Khizr Khan never intended to be an activist. He also never intended for his own child to be deployed to Iraq and to later need to bury that child. Tragedy drove Khizr Khan to cement himself in political history.
Khan’s moment of fame came when Hillary Clinton asked him to speak out against then presidential candidate Donald Trump’s proposed ban on Muslim immigration at the Democratic National Convention in 2016. His speech went viral due to the chilling moment when he held a copy of the United States Constitution and said:
“Donald Trump, you are asking Americans to trust you with our their future. Let me ask you: have you even read the United States Constitution? I will gladly lend you my copy. In this document, look for the words ‘liberty’ and ‘equal protection of law,’” said Khan.
“Have you ever been to Arlington Cemetery?” Khan continued, pocket-sized Constitution in hand, “Go look at the graves of the brave patriots who died defending the United States of America — you will see all faiths, genders and ethnicities. You have sacrificed nothing and no one.”
Fairfield University will host Khan at the Regina A. Quick Center for the Arts on Wednesday, Nov. 14. Khan will present a lecture as part of the Open VISIONS Forum titled “Defending Human Dignities.”
In his lecture, Khan will speak about humanitarian protections, dignities and liberties that he believes the Constitution provides to American citizens.
Students are excited to attend the event to learn more about Khan. “Before hearing about the event, I didn’t really know who Khizr Khan was. I heard about him flashing the $1 pocket size Constitution at then-candidate Donald Trump and that is probably what I am interested in hearing about most,” said Maya Pacelli ‘19.
A Harvard Law graduate, Khan immigrated to the U.S. from Pakistan with his wife, Ghazala, in 1979.
They went on to raise three children, and lost one – Captain Humayun Khan – in 2004 during his service in Baqubah, Iraq. Humayun Khan was later awarded the Bronze Star and Purple Heart. The death of his son would be the motivator for Khizr Khan’s activism.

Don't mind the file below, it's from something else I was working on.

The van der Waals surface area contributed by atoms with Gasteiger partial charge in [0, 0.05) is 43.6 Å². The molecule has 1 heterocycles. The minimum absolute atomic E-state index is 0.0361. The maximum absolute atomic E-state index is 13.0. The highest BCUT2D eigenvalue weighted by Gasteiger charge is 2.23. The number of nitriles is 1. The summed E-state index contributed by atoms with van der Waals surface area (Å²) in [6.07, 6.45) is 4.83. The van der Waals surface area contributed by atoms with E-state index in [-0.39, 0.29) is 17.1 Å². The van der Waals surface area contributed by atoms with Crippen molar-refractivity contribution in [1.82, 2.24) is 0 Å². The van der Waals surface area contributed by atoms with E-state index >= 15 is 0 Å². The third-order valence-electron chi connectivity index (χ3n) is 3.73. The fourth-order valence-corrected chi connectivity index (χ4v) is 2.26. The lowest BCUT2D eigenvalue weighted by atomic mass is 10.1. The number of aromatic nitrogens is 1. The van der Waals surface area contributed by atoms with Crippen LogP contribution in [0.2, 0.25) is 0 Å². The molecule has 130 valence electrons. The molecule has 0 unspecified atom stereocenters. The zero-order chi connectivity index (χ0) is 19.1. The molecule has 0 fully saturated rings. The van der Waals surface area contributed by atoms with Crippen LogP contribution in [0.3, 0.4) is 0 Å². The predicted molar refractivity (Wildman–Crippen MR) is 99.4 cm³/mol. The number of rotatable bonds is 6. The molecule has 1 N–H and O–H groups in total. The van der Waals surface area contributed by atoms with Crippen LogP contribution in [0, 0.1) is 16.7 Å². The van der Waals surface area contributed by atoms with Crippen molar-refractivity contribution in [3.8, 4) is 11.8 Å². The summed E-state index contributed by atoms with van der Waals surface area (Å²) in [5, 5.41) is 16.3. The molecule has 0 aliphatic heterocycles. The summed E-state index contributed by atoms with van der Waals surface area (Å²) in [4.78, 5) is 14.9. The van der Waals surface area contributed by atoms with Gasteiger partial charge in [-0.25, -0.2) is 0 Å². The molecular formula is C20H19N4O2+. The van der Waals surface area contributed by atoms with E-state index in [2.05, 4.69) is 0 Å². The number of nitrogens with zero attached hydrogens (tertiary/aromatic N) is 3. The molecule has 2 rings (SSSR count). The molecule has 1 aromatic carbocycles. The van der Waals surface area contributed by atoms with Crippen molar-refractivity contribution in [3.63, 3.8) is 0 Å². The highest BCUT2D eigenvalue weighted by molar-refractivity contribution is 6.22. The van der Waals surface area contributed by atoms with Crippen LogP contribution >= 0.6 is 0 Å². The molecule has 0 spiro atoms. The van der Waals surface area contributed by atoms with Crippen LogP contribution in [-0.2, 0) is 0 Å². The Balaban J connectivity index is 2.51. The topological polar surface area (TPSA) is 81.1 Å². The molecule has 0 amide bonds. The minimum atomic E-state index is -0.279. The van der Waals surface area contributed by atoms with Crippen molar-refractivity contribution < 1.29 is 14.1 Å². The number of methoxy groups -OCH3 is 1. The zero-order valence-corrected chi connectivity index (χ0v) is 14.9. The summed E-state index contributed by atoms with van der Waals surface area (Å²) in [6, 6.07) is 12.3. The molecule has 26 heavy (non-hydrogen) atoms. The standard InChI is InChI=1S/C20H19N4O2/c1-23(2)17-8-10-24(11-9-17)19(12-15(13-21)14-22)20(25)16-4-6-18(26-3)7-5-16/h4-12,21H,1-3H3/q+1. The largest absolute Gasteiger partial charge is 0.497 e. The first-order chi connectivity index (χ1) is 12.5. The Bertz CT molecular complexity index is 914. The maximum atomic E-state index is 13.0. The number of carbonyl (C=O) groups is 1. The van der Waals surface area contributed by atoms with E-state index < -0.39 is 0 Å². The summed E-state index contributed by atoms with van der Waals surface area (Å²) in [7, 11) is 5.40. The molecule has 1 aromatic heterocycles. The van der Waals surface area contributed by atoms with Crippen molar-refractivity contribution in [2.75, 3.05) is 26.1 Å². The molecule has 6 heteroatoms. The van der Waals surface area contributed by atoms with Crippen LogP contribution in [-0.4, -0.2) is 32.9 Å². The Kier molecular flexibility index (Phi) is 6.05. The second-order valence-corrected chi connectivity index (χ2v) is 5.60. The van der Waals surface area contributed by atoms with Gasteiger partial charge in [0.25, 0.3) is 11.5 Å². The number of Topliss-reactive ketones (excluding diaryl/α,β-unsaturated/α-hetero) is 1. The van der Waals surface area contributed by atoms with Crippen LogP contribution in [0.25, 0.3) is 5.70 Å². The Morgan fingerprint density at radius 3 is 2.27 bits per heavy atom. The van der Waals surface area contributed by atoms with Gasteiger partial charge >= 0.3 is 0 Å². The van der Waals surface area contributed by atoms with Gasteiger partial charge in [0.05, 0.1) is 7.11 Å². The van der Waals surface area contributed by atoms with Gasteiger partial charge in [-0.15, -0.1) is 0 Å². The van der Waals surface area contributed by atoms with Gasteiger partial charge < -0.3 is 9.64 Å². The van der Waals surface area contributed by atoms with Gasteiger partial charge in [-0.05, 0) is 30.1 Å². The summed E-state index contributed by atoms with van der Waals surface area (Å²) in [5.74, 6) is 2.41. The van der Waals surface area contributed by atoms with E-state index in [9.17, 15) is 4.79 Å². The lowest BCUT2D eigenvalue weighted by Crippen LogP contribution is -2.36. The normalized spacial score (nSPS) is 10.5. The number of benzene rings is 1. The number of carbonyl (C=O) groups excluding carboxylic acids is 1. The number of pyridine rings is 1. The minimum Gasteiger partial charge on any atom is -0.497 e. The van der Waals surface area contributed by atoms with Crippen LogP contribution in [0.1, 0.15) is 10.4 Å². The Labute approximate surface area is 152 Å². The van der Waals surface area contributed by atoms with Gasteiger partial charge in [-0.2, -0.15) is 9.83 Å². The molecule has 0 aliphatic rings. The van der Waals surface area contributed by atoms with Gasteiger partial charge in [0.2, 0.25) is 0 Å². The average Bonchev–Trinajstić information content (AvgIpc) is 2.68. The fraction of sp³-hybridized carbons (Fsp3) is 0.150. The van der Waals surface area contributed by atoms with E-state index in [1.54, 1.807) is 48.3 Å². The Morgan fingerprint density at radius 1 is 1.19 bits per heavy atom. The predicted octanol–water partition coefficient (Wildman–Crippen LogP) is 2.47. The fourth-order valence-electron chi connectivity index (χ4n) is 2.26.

In 2017, Khan authored a book titled, “American Family: a Memoir of Hope and Sacrifice.” The book tells the story of his immigration to the United States. The Washington Post called it one of the top five memoirs of the year.
“Moving . . . a story about family and faith, told with a poet’s sensibility . . .” The New York Times review said, “Khizr Khan’s book can teach all of us what real American patriotism looks like.”
During that same year, Khan also released a book for kids called “This is Our Constitution: Discover America with a Gold Star Father,” that educates them on why the Bill of Rights matters.
Khan’s story is one that lends itself to the modern American Dream. A story that, despite being full of tragedy, is also one full of hope.
The evening with Khan is a part of The 21st Annual Jacoby-Lunin Humanitarian Lectureship, in affiliation with the Carl & Dorothy Bennett Center for Judaic Studies. Tickets are still available to purchase for the event on the Quick Center website.
In the wake of Veteran’s Day, The Mirror remembers all of our veterans including Capt. Humayun Khan, son of Khizr Khan.